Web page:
Still, the movie has some deservedly memorable moments, lines of dialogue and visual gags that resonate because they capture Brooks’ mischievous spirit and a sharp comedic pop. “So you see, Lone Starr,” Dark Helmet intones, “evil will always triumph, because good is dumb.” A command to “comb the desert” is taken all too literally. A chase scene ends when the Spaceballs accidentally captures the heroes’ stunt doubles, instead of the protagonists themselves. For every stupid moment—Joan Rivers is largely wasted, never more so than when touting her android’s “Virgin Alarm” function during a romantic scene between Pullman and Zuniga—there’s a good-natured bit of slapstick absurdity, like the villains’ spaceship bypassing hyper-speed, to go straight to “Ludicrous speed.”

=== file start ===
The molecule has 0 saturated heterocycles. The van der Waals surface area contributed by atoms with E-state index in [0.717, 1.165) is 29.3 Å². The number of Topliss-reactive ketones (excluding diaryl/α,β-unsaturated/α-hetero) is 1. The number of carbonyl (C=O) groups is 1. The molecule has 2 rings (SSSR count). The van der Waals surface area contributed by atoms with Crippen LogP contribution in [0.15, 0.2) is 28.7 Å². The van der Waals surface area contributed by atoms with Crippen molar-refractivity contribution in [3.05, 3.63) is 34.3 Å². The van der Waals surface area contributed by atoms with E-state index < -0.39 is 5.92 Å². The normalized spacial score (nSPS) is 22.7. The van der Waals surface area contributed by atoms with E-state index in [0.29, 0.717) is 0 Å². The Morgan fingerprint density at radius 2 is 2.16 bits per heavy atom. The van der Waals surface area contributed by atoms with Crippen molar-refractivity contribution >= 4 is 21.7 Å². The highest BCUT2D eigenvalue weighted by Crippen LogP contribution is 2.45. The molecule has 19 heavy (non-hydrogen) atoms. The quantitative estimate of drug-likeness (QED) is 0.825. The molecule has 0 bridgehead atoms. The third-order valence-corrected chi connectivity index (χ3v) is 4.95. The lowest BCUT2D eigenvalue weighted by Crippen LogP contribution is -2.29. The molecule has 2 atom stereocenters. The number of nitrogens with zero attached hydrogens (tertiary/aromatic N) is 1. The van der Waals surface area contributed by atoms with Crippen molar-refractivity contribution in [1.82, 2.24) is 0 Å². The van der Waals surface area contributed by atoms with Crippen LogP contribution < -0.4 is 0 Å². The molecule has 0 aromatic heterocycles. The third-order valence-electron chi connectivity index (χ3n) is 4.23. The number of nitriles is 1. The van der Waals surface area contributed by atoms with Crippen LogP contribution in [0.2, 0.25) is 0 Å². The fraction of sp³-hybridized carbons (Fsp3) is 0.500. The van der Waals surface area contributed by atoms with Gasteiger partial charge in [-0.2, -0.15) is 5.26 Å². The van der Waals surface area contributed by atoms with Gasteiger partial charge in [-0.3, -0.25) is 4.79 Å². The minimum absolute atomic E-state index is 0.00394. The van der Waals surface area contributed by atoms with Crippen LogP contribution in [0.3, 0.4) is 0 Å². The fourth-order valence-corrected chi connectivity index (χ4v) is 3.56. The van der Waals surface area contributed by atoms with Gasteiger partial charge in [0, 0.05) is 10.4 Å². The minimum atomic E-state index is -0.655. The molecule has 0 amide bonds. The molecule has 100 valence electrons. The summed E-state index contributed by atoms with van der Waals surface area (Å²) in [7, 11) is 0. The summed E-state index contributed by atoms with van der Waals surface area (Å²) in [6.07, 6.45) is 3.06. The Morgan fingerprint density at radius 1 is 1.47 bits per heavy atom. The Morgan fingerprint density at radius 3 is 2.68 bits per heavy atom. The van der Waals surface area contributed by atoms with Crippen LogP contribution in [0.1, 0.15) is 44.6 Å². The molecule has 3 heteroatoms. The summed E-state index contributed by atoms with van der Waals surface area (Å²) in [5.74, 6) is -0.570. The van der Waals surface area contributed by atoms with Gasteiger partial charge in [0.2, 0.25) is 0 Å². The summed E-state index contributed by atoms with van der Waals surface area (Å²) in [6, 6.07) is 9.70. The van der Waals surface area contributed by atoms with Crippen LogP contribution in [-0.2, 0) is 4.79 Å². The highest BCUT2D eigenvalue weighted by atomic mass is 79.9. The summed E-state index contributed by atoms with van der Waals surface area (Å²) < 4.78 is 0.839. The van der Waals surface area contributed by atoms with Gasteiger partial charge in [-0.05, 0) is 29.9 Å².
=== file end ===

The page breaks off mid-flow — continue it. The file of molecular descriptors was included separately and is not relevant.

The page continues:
But the movie never lands on an even tone—unless, of course, you’re part of that aforementioned teenage boy demographic, eager to pair kid-pandering yuks with graphic sexual humor. At one point, a scantily-clad nurse exits the room, and Helmet, paired with an equally leering Sandurz and Skroob, says lustily, “I bet she gives great helmet.” It’s a line you wouldn’t want to have to explain to your child, but which a middle-school-age kid probably wishes were in more family-targeted entertainment. Back and forth bounces Spaceballs, merrily trafficking in Jewish stereotypes and cartoonish Star Trek references alike; substituting juvenilia for jokes, but then winning you back by having its hero accidentally lightsaber a cameraman on the film crew. If the film works, it’s because it maintains the giddy, free-associative spirit of early adolescence: old enough to be acutely aware of the silliness of everything you’re watching, and young enough not to care.